Understanding hip replacement complications before the surgery

Prolotherapy Doctor WoznicaIn this article, David N. Woznica, MD discusses the long history of hip replacement complications and why we will recommend to most patients that they explore all non-surgical options first.

Do you have a questions about hip replacement options, do you stll have pain after hip replacement? Get help and information from our Caring Medical staff

All medical procedures come with risk of failure, hip replacement is no exception.

One of the greatest medical failures in recent times was the failure of metal-on-metal total hip replacements. Some recipients of these hip replacements suffered severe pain and immobility after tiny metal fragments chipped off and damaged surrounding tissue.

In 2003 doctors wrote in the Journal of orthopaedic research, of the wear debris Metal-on-metal total hip prostheses produced and the subsequent increase in the patient’s whole-blood metal levels, which caused adverse effects. Patients were recorded with blood concentration levels of Cobalt that were up to 50 times higher than normal, while chromium concentrations were up to 100 times higher. This 2003 research reported, “It is not known to what extent the problem has been overcome by advances in alloy technology.”1

Let’s now move to 2017.  In a new study from doctors in Vienna publishing in the Journal of orthopaedic research, wrote: “The sensitivity of cobalt and chromium ion-levels in detecting poorly performing metal-on-metal hip implants is low. This study proposes that serial changes in ion-levels are a more accurate marker of arthroplasties at risk.”2

What does that mean? It means these doctors are saying that the risk is greater and that 2017 technology is currently deficient is figuring out which patients with metal-on-metal hip replacement are still at risk. 

One more thing, in this study 285 patients were studies. Thirty-nine percent (39%) or 111 of them had a revision surgery to fix the metal-on-metal hip replacement. The researchers found “repeated measurement of ion-levels were higher in the revision group.”

Still from 2017, University researchers in Australia, compared the risk of heart failure in patients with conventional MoM (Metal on Metal) total hip replacements and in those with metal-on-polyethylene (MoP) total hip replacements. Their results led them to suggest: “an urgent need for further studies to investigate the possibility of systemic effects associated with Metal on Metal, total hip replacements.3

Complication with same-day out patient hip replacement procedure

Recently much has been made of the same-day out patient hip replacement procedure. For some patients this can be a viable option. It is important to note in a February 2017 study from the Anderson Orthopaedic Research Institute & Inova Center for Joint Replacement at Mount Vernon Hospital, The Rothman Institute, and Thomas Jefferson University Hospital, many same-day patients are “extended stay,” patients.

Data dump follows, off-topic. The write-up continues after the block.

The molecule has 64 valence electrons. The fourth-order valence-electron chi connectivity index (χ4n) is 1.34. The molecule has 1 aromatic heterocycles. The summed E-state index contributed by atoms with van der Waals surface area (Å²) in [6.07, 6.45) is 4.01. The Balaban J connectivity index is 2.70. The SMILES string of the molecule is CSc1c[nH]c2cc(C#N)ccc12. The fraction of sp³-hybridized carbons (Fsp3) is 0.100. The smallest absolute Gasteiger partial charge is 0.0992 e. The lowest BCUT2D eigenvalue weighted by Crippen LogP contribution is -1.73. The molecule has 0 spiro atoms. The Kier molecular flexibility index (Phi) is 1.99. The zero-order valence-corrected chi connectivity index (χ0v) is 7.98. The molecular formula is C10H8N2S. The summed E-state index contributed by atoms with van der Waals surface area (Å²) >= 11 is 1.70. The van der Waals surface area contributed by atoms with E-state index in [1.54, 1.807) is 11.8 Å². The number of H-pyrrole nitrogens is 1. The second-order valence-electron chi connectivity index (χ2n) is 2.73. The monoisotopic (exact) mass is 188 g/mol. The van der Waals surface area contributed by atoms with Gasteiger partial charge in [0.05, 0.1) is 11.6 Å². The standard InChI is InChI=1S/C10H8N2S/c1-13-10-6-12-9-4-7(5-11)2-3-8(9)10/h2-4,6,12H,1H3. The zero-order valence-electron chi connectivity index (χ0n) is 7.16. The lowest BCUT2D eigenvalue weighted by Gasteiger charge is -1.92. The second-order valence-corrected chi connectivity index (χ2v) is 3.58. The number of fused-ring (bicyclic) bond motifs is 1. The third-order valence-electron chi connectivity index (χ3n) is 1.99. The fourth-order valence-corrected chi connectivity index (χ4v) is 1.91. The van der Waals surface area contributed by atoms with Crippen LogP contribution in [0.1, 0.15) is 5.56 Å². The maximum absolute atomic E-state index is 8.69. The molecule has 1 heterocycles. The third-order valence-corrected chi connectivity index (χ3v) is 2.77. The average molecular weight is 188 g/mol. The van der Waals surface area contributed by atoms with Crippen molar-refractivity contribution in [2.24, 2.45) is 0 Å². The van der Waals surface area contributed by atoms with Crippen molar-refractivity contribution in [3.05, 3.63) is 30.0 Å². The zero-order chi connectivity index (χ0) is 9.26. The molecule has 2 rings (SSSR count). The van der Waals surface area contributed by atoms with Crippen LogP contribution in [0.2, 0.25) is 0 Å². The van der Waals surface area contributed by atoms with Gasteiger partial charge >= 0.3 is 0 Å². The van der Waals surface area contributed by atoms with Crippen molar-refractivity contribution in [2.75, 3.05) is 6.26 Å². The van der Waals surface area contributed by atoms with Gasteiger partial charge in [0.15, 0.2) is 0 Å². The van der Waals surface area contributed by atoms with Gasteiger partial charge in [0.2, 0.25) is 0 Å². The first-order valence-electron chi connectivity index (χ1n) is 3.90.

Outpatient total hip replacement (you go home before 12 hours) can be implemented in a defined patient population, but 24% (27 of 112 patients in the research) were not able to be discharged the same day. This was also a very select group of patients who were:

Please see our discussion on problems of joint replacement and healing with chronic opioid abuseFor our discussion with the problems of obesity and healing please see Obesity, diet and joint repair.

The point to this research is that there are so many factors prior to hip replacement, many unforeseen, that could cause complications afterwards.

Loosening, instability, dislocation, infection

But nowadays there are other complications that are troubling. Recent research from doctors in Spain examined 127 patients who had to have revision surgeries to fix something that went wrong in the total hip replacement .

An international team of researchers found that there are no clear answers in preventing dislocation of the new hip joint. The cause of dislocation is multifactorial.6

Study: Some patients need one to 15 hip surgeries because of infection

Metallosis of Right Hip seen on MRIDoctors in the United Kingdom reported on patients who had between 1 and 15 revision operations after their primary joint replacement. They found that these patients spent great amounts of time immobilized between and waiting on their next surgery and that this caused further health problems.7

Groin Pain after hip replacement

The  prevalence of groin pain after conventional total hip replacement ranges from 0.4% to 18.3% and activity-limiting thigh pain is still an existing problem linked to the femoral component of uncemented hip replacement in up to 1.9% to 40.9% of cases in some series.8 The complexity of hip and groin pain are discussed further in my article: Groin Pain Treatments.

Iliotibial Band Syndrome after hip replacement

In September 2016, Spanish researchers published their findings that more than 1 in 20 hip replacement patients would develop Iliotibial Band Syndrome. In their research after a minimum followup of 2 years, they found 5.5% (9 out of 164 patients) developed Iliotibial Band Syndrome within the first 45 postoperative days. Conservative treatment was successful in 6 of the 9 patients while 3 had to undergo further surgery.9

Impingement of the iliopsoas tendon